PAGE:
Will Rogers: a Cherokee of many talents
By Tesina Jackson
Condensed by Native Village
CLAREMORE, Okla. – Will Rogers
had many talents – trick roper, Vaudevillian, humorist, Ziegfeld Follies
performer, actor, writer, broadcaster and aviator. But before he was famous, he
was a Cherokee cowboy in Indian
went from being a true cowboy to the Wild West show, went from being an artificial cowboy to the stage doing his rope tricks and
along with his rope tricks he added a little humor and that’s when
he hit the big time,” said Andy Hogan from the Will
Rogers Memorial Museum in Claremore.
The museum sits on 20 acres purchased by Will
and Betty Rogers in
1911. Betty donated the land to Oklahoma in 1937, and the museum was
built in 1938. The couple and three of their four children are
buried in a museum crypt. Museum visitors come from across the
world to pay their respects and learn more about this beloved
"Some people know him, and others we get to
introduce them to Will," Hogan said. "I get to share Will’s stories. They come in
with a smile on their face and that’s the enjoyable part.”
William Penn Adair Rogers was born on Nov. 4, 1879, to and Mary
America Schrimsher in the Cherokee Nation’s
Clement Vann Rogers, was a Cherokee senator who helped write the Oklahoma
Constitution. His mother, Mary America Schrimsher. was descended from a Cherokee chief.
youngest of eight children,
Will learned how to use a lasso from a freed slave. As he
grew older, his rope skills were so developed that he was listed in
the Guinness Book of Records for throwing three lassos at once. One
rope caught a running horse’s neck, the other went around the rider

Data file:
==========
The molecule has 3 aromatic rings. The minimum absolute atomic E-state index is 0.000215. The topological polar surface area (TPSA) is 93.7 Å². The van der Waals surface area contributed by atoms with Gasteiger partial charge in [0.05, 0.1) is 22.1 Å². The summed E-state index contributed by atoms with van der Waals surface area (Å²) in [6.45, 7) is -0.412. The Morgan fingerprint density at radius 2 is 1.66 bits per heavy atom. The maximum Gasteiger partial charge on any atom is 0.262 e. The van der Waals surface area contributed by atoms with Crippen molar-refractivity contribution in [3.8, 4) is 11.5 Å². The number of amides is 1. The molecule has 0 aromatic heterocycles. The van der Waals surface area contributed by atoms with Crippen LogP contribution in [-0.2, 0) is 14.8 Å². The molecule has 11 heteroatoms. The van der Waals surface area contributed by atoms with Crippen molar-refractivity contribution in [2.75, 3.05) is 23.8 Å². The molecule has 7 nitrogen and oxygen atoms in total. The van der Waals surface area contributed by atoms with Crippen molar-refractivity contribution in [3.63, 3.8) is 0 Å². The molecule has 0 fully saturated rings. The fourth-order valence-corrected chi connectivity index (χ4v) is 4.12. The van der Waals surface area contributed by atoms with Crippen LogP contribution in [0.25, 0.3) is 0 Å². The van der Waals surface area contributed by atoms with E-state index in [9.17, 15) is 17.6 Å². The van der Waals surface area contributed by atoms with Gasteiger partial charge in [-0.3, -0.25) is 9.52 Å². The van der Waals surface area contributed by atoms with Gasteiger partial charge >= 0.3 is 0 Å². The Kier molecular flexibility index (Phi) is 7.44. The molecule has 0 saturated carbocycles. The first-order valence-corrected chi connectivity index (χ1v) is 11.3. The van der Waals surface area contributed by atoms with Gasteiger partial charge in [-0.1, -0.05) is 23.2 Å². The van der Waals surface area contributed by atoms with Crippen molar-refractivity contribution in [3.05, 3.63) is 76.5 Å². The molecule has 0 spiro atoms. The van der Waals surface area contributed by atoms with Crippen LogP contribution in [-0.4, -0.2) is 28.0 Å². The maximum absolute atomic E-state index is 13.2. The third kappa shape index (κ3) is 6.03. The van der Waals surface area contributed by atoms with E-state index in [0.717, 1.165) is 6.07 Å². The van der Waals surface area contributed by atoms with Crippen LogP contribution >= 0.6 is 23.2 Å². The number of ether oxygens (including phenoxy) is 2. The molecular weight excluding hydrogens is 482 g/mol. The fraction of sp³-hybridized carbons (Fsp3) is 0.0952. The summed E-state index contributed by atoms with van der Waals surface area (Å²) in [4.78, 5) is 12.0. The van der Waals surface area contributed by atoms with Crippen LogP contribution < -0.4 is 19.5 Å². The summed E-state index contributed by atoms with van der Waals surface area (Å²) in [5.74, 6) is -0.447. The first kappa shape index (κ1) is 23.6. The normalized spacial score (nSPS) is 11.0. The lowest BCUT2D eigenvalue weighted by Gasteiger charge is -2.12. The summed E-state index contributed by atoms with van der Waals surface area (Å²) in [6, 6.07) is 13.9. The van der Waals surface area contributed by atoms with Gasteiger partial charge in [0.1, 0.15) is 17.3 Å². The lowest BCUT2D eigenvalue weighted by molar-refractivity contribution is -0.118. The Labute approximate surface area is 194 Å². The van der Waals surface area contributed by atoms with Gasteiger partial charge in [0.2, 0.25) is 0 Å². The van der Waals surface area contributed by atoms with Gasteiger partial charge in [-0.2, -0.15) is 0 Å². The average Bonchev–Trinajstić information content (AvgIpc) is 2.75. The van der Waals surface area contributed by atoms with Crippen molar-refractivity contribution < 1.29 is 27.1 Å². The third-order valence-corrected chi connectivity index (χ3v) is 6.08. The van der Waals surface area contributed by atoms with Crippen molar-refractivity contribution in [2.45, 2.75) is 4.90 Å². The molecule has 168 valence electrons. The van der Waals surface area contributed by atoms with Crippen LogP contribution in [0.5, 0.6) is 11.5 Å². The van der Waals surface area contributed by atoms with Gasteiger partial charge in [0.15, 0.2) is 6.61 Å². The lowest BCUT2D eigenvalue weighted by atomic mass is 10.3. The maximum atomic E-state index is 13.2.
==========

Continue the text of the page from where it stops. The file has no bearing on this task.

and the third swooped up under the horse to loop all four legs.
In 1902 Will traveled to South Africa to perform in “Texas
Jack’s Wild West Show and Dramatic Co.” He also performed as the
Cherokee Kid in New Zealand and Australia.
In 1905, Will's debuted in Vaudeville. The audiences loved his rope
tricks and humor. His “everyman”
brand of political commentary became popular, and a star was born.
“He began to joke about politics, and that was what was really
popular back then,” Hogan said. “It’s kind of what David Letterman
and Jay Leno do today. He made the uncomplicated things complicated
and the complicated things uncomplicated.”
By 1918, Rogers was earning $1,000 a week in the famous Ziegfeld
In 1922, he was among the first celebrities to live in Beverly
Hills, where he was elected mayor. But Will never lost touch
with reality or family. He donated time and money to disaster
reliefs and helped raise funds for organizations. He also kept deep
ties to his Cherokee roots and socialized with fellow Cherokees.
Many called him the "Cherokee Kid" and the "Indian Cowboy."
“Will Rogers was the person that was needed in the time of the
Depression,” “Will set the example of what the people
with money ought to do. You ought to help people, ”Hogan said.
Among Will Rogers' other career accomplishments:
Will starred in 71 movies during the 1920s and
1930s. His first
film in 1918 was titled “Laughing Bill Hyde.” His last film was
“Steamboat Round the Bend,” filmed in 1935.
He spent time on the radio and became a
commentator for NBC and CBS.
He anchored America’s
first coast-to-coast radio hookup in 1922 and was the star of a Sunday
radio show program 1933-35.
Will wrote more than 4,000 newspaper columns, dozens of
for magazines and six books. Many estimate he put 2,000,000 words into print during his 20-year writing career.
“He was such a fun person. He wanted everyone to have fun,” Hogan
said. “He would tell stories. He would cut up….He just did whatever
it took for them to have a good time.”
was also known as “The Patron Saint of Aviation.” Although he never
piloted, navigated or built an airplane, he circled the world three times,
meeting kings, presidents and rulers.
In 1935 Rogers joined pilot Wiley Post to establish the polar
route to Russia. On Aug. 15, their plane crashed near Point Barrow,
Alaska Territory. Both men were killed.
“The thing that I like best about Will Rogers is that he was a
humble person,” Hogan said. “He looked for the good in everyone, and
he just felt like everyone deserved more than what he got and what
he got he didn’t really deserve.”
Native Village News
September 2009Native Village Home Page
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